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Guest pierre974

FRA-Crosswind landing

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You wouldn´t use rudder trim on landing even in worst crosswind conditions. Rudder trim is basically for engine out situations.quite good landing though.

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Member since Mar 08th 2002 1579 posts #112154, "RE: 744: how to use rudder trim--and when?"In response to In response to 0 Jonathan-OOOOOHHHH.... Simple rule for using rudder trim:Don't Touch It Unless You Have An Engine INOP.When landing in a crosswind- you should still have the airplane in balanced trim.... but use rudder as needed to kick the nose stright on the runway was you touch down...Robert S. RandazzoPrecision Manuals Development Group www.precisionmanuals.comIs it possible to have further explanation ?(from well-skilled pilots)Regards.

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IMO, if you want the most realistic LH 744, download this bird from the library: D-ABVF by Philipp Hoheisel.Bilal

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>Is it possible to have further explanation ?>(from well-skilled pilots)>The explanation is that you do NOT want to have any bias set in the rudder while landing since you may need to kick the rudder in the opposite direction just before touchdown. You would be fighting very strong forces. If you perform crosswind landings correctly (using crab rather than slip) then there is no need for rudder trim.Michael J.http://www.precisionmanuals.com/images/for...argo_hauler.gifhttp://sales.hifisim.com/pub-download/asv6-banner-beta.jpg

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For reference, here is what the flight manual says about crosswind landings:"CROSSWIND LANDINGThere are three accepted methods used in performing an approach to a landingin a crosswind. They are the crab, sideslip and a combination of the two. Incrosswind conditions, the crosswind crab angle should be maintained totouchdown on very slippery runways. Allowing the aircraft to touch downwithout removing the crab angle will reduce drift toward the downwind side ofthe runway on wet or icy runways. Auto spoilers and autobrake will operatesooner when all main gear touch down simultaneously, thus establishing maingear crab effect sooner and reducing pilot workload.CRAB CROSSWIND TECHNIQUEThe objective of the crab crosswind technique is to maintain wings levelthroughout the approach, touchdown and landing roll. On final approach, a crabangle is established with wings level to hold the aircraft on the desired course.Application of downwind rudder is started just prior to touchdown to eliminatethe crab and align the aircraft with the runway centerline.As the rudder is applied, the upwind wing will sweep forward, developing roll.Hold the wings level by simultaneous application of lateral control into thewind. The touchdown is made with cross controls. The lateral control input canbe held nearly constant during touchdown and the start of the landing roll.A properly performed maneuver will result in the rudder and lateral controlsbeing positioned in the correct position for the start of the crosswind landingroll.SIDESLIP CROSSWIND TECHNIQUEThe objective of the sideslip crosswind technique is to hold the aircraftlongitudinal axis aligned with the course and runway centerline during the finalphase of the approach and touchdown.The initial phase of the sideslip method utilizes the crab method to correct forwind drift.The final phase of the landing approach is made on course with the aircraft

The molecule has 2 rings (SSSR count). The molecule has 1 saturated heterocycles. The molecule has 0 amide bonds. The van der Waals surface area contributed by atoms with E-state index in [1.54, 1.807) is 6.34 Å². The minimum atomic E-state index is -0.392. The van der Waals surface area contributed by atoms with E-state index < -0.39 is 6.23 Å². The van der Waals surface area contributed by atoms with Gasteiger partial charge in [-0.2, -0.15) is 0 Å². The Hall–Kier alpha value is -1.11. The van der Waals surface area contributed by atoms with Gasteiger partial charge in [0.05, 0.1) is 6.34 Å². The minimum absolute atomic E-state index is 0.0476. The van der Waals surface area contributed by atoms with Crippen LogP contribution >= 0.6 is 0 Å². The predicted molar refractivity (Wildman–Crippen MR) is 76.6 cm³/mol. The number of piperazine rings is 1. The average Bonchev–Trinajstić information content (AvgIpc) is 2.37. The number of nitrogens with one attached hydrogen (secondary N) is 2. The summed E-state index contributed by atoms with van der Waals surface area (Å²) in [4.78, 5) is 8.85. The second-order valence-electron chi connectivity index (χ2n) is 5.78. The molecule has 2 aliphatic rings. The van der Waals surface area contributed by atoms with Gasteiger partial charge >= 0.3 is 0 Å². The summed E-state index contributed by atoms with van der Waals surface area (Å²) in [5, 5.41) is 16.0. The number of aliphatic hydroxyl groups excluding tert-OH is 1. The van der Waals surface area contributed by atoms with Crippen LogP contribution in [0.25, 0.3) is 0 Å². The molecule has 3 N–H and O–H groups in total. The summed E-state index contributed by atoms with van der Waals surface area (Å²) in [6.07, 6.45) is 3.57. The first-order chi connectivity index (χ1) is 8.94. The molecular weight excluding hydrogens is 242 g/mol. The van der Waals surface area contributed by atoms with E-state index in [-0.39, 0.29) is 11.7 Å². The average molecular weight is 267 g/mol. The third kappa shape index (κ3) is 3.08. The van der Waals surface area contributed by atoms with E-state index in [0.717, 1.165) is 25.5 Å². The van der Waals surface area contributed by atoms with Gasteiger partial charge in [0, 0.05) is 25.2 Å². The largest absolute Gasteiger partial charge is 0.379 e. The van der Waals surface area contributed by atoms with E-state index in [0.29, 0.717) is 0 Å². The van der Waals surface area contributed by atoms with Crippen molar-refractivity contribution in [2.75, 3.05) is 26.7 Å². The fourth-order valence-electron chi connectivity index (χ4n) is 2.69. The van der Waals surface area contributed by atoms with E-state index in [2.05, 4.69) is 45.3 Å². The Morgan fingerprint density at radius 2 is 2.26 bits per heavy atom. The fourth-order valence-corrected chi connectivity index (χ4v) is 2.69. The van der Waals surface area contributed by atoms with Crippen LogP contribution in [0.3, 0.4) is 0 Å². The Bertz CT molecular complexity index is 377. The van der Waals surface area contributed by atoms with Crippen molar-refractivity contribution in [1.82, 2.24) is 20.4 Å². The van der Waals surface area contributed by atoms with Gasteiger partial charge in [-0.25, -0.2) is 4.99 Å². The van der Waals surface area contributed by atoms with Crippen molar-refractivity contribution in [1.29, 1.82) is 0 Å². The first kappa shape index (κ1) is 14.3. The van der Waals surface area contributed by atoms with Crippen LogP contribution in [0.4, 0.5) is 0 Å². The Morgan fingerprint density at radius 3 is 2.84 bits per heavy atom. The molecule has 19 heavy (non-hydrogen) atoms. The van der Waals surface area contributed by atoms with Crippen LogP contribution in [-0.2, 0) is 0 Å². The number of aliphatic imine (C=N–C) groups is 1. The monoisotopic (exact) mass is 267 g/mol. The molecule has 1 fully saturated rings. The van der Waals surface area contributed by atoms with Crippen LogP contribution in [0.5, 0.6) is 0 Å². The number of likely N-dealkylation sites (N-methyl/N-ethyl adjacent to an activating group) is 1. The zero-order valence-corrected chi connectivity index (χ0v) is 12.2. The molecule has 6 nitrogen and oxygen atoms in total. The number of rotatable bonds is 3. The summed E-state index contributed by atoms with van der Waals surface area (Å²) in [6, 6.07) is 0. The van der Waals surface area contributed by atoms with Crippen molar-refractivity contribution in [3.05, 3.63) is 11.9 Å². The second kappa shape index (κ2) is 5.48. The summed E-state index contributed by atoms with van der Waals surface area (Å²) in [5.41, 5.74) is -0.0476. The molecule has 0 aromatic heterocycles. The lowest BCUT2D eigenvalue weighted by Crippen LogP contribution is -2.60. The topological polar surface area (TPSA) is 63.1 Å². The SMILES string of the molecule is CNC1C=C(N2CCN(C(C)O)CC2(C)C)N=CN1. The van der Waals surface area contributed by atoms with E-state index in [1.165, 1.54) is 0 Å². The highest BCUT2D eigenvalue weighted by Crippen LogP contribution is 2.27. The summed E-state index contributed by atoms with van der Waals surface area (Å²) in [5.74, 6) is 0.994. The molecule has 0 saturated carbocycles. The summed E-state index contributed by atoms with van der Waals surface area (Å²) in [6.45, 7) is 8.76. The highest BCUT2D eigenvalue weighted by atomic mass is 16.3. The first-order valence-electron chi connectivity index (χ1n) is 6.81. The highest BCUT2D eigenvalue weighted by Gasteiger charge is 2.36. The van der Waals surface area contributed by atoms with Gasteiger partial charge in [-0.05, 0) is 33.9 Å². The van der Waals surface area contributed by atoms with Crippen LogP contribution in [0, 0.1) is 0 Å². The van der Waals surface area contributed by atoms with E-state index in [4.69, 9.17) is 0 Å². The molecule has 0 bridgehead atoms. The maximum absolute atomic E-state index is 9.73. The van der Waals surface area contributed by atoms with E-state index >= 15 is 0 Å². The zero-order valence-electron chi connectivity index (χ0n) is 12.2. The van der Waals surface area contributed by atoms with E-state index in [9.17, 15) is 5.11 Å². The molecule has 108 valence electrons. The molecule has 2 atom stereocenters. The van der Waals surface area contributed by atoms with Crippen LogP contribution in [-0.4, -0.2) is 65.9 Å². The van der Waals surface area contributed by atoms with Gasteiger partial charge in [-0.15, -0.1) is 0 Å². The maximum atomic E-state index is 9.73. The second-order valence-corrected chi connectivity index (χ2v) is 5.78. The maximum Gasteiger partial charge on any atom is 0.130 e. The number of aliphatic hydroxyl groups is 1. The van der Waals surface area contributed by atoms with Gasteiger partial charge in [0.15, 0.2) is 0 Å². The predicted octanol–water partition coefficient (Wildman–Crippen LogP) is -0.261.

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That's fine. The point that people have been making is: Don't use rudder _TRIM_.- Bill

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Thank you all for this enlightenment !Very informative and accurate, as usual on this forum.Regards.

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